Smouldering Combustion: Large-scale Operations at the Toronto Waterfront Project and New Advancements for the Treatment of Emerging Contaminantskeyboard_arrow_down
Smouldering combustion is a low-cost, energy efficient thermal technique for the treatment of contaminated soils. This approach is commercially available as the STAR (in situ) and STARx (ex-situ) technologies and has traditionally been used for the treatment of heavy hydrocarbons. For these contaminants, the smouldering reaction propagates in a self-sustaining manner following a short duration, low energy input ‘ignition event’ as the energy released from the reacting contaminants is used to pre-heat and combust contaminants in adjacent areas, provided that a sufficient flux of air is supplied.In 2020, QM Environmental, teaming with Savron, was awarded a contract by the site Construction Manager, Ellis Don, to treat a minimum of 75,000 m3 of hydrocarbon contaminated soils via the largest STARx treatment Plant constructed to date as apart of the Toronto Waterfront revitalization project. The STARx plant consists of four HP-250 Base Systems with a treatment capacity of approximately 1000 m3 per week. Details regarding system design, plant construction and operations to date will be discussed.Savron has also been developing new applications for smouldering combustion, including techniques for the treatment of materials impacted with contaminants of emerging concern. The presentation will highlight these recent advancements, including data from two projects conducted under the US Department of Defense Strategic Environmental Research Program for the smouldering treatment of PFAS-impacted soils.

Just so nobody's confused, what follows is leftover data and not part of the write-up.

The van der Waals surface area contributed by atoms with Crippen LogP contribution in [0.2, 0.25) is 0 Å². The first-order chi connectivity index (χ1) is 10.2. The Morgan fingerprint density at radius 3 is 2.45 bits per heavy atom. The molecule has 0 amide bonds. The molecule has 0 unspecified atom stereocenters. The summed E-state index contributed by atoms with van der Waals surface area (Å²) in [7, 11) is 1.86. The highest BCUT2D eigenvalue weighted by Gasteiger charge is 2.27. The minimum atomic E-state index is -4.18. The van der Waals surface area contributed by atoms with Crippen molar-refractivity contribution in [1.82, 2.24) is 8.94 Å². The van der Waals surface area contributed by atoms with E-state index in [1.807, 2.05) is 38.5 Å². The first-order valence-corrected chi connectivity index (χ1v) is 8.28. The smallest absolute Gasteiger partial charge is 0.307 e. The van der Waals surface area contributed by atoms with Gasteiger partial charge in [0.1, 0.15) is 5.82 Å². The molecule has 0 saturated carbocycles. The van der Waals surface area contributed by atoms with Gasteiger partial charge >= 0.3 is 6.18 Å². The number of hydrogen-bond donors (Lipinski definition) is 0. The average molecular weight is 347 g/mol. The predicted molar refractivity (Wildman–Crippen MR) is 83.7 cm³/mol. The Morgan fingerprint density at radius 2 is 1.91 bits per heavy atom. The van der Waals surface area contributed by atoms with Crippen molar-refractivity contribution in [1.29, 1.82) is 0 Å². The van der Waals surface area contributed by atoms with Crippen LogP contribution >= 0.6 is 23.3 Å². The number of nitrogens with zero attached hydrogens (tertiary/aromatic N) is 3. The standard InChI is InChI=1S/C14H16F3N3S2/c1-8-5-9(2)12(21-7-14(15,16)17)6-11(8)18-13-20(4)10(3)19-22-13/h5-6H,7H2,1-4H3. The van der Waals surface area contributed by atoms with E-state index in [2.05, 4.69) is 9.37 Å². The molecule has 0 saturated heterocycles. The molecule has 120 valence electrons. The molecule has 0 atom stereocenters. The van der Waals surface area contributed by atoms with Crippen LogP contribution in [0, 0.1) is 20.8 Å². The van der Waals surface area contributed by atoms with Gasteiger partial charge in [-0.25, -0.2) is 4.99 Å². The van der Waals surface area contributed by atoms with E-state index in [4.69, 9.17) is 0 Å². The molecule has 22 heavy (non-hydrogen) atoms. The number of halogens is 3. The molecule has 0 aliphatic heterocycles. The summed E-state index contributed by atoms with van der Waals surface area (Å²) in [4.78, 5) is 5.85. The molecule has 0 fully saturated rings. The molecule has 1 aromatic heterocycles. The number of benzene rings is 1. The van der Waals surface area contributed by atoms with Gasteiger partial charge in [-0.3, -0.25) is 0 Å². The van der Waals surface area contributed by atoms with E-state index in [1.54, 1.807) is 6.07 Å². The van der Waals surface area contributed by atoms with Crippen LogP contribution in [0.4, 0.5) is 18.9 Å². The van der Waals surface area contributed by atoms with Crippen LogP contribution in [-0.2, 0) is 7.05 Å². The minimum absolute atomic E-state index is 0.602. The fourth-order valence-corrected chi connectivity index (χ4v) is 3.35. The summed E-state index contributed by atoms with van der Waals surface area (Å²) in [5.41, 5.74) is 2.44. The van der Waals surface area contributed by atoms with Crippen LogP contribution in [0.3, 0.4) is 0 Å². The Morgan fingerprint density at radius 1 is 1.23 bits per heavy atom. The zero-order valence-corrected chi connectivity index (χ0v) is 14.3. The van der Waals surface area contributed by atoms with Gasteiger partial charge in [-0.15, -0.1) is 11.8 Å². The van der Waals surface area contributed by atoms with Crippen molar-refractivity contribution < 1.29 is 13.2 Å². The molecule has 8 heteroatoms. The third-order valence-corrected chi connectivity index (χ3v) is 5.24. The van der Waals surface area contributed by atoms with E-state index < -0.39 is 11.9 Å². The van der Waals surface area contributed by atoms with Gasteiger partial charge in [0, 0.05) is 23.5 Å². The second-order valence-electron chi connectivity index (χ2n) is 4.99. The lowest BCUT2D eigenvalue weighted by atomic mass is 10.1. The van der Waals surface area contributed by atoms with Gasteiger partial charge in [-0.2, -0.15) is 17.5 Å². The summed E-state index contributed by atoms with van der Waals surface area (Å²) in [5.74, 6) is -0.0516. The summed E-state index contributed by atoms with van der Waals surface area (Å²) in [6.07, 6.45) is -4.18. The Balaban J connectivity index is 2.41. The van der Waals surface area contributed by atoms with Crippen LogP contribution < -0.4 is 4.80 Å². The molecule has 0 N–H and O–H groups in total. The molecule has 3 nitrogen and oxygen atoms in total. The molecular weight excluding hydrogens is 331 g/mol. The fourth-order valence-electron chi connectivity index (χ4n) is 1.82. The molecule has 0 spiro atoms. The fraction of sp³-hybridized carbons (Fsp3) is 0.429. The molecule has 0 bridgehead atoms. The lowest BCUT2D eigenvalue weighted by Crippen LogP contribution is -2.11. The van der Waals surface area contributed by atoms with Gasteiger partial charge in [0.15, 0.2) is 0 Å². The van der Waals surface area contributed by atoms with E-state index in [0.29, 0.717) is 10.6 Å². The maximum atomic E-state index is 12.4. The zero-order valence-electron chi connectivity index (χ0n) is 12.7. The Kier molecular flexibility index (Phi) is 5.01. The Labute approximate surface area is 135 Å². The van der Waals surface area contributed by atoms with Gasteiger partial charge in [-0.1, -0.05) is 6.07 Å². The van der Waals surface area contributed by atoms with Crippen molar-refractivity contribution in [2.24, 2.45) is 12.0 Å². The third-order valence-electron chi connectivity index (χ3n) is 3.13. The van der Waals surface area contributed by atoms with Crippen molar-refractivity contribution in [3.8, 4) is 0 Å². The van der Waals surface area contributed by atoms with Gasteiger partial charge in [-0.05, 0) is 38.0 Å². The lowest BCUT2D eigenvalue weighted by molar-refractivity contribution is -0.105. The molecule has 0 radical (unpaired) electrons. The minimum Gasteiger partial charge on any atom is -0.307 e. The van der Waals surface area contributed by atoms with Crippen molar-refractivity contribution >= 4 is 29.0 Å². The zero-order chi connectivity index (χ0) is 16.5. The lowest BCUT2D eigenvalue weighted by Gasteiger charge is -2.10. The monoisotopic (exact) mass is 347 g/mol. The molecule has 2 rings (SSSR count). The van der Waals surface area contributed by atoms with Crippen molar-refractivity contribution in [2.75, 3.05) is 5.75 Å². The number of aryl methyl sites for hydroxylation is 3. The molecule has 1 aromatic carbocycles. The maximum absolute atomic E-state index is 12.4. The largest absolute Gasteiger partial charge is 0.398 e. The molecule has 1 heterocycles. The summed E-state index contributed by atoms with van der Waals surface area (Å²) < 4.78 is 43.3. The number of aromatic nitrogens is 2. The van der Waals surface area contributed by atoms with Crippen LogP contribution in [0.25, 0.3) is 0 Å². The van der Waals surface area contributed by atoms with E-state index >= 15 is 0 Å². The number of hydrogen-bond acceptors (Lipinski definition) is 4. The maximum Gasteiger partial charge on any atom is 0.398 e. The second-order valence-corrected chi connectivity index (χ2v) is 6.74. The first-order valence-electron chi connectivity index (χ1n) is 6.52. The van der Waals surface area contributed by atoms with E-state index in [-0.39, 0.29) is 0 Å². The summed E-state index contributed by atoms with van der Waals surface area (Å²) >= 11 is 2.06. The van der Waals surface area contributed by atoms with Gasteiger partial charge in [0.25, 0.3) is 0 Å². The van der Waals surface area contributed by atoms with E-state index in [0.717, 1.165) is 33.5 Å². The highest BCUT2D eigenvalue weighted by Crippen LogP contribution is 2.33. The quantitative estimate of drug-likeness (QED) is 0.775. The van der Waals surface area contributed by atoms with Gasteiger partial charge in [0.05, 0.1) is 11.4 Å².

Dave Liefl, P.Eng. (ON)Access
Vancouver’s Rain City Strategy: Using Nature Based Solutions to Improve Water Qualitykeyboard_arrow_down
Green Infrastructure uses a suite of rainwater management tools to protect, restore and mimic the natural water cycle through engineered and nature based solutions, and its implementation is central to the City of Vancouver’s Rain City Strategy.The rainwater that falls on our hard urban surfaces – also known as urban rainwater runoff - collects pollutants found on rooftops, streets, parking lots, and other surfaces. Green infrastructure provides treatment for this urban runoff before the water is infiltrated to the subsurface or joins the sewer system. This presentation highlights the City of Vancouver’s One Water approach to enhance our utility services while improving Vancouver’s water quality and resilience through sustainable water management
Heidi Horlacher, P. Geo.,PMPAccess
Compendium of Tools and Methods to Support the Optimization and Sustainable Transition of Active Remediation to Natural Attenuationkeyboard_arrow_down
Sustainable remediation, natural attenuation, and “nature-based” remediation have emerged as key considerations in remedial decision making at petroleum release sites impacted by light non-aqueous phase liquids (LNAPL).Within this context, a new compendium of tools and methods to support the selection, optimization and termination of active remediation systems has been developed. It is a systematic, non-prescriptive approach intended to improve remedial decision making. The compendium builds on recent knowledge and toolkits for incorporation of natural attenuation and sustainability in site management process.